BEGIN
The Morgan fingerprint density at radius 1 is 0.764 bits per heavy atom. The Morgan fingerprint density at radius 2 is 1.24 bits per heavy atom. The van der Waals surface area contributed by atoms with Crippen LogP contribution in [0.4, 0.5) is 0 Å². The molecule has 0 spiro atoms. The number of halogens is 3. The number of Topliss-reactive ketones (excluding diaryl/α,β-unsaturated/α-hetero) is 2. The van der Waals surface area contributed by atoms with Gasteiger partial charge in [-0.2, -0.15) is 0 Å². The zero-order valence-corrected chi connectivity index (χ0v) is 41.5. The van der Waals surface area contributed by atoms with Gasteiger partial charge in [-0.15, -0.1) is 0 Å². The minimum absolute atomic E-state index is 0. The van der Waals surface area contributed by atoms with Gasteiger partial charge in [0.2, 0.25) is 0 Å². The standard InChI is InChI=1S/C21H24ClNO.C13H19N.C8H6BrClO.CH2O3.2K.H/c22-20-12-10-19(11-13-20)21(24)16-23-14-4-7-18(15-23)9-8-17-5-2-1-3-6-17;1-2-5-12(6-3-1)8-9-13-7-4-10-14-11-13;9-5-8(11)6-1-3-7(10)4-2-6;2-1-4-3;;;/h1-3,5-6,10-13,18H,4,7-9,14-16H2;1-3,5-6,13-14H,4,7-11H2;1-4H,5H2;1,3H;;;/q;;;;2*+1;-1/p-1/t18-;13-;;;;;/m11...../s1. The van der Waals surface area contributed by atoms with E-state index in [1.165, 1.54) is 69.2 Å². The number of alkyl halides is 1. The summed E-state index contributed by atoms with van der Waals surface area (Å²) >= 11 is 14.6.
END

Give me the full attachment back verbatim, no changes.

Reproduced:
The Morgan fingerprint density at radius 1 is 0.764 bits per heavy atom. The Morgan fingerprint density at radius 2 is 1.24 bits per heavy atom. The van der Waals surface area contributed by atoms with Crippen LogP contribution in [0.4, 0.5) is 0 Å². The molecule has 0 spiro atoms. The number of halogens is 3. The number of Topliss-reactive ketones (excluding diaryl/α,β-unsaturated/α-hetero) is 2. The van der Waals surface area contributed by atoms with Gasteiger partial charge in [-0.2, -0.15) is 0 Å². The zero-order valence-corrected chi connectivity index (χ0v) is 41.5. The van der Waals surface area contributed by atoms with Gasteiger partial charge in [-0.15, -0.1) is 0 Å². The minimum absolute atomic E-state index is 0. The van der Waals surface area contributed by atoms with Gasteiger partial charge in [0.2, 0.25) is 0 Å². The standard InChI is InChI=1S/C21H24ClNO.C13H19N.C8H6BrClO.CH2O3.2K.H/c22-20-12-10-19(11-13-20)21(24)16-23-14-4-7-18(15-23)9-8-17-5-2-1-3-6-17;1-2-5-12(6-3-1)8-9-13-7-4-10-14-11-13;9-5-8(11)6-1-3-7(10)4-2-6;2-1-4-3;;;/h1-3,5-6,10-13,18H,4,7-9,14-16H2;1-3,5-6,13-14H,4,7-11H2;1-4H,5H2;1,3H;;;/q;;;;2*+1;-1/p-1/t18-;13-;;;;;/m11...../s1. The van der Waals surface area contributed by atoms with E-state index in [1.165, 1.54) is 69.2 Å². The number of alkyl halides is 1. The summed E-state index contributed by atoms with van der Waals surface area (Å²) >= 11 is 14.6.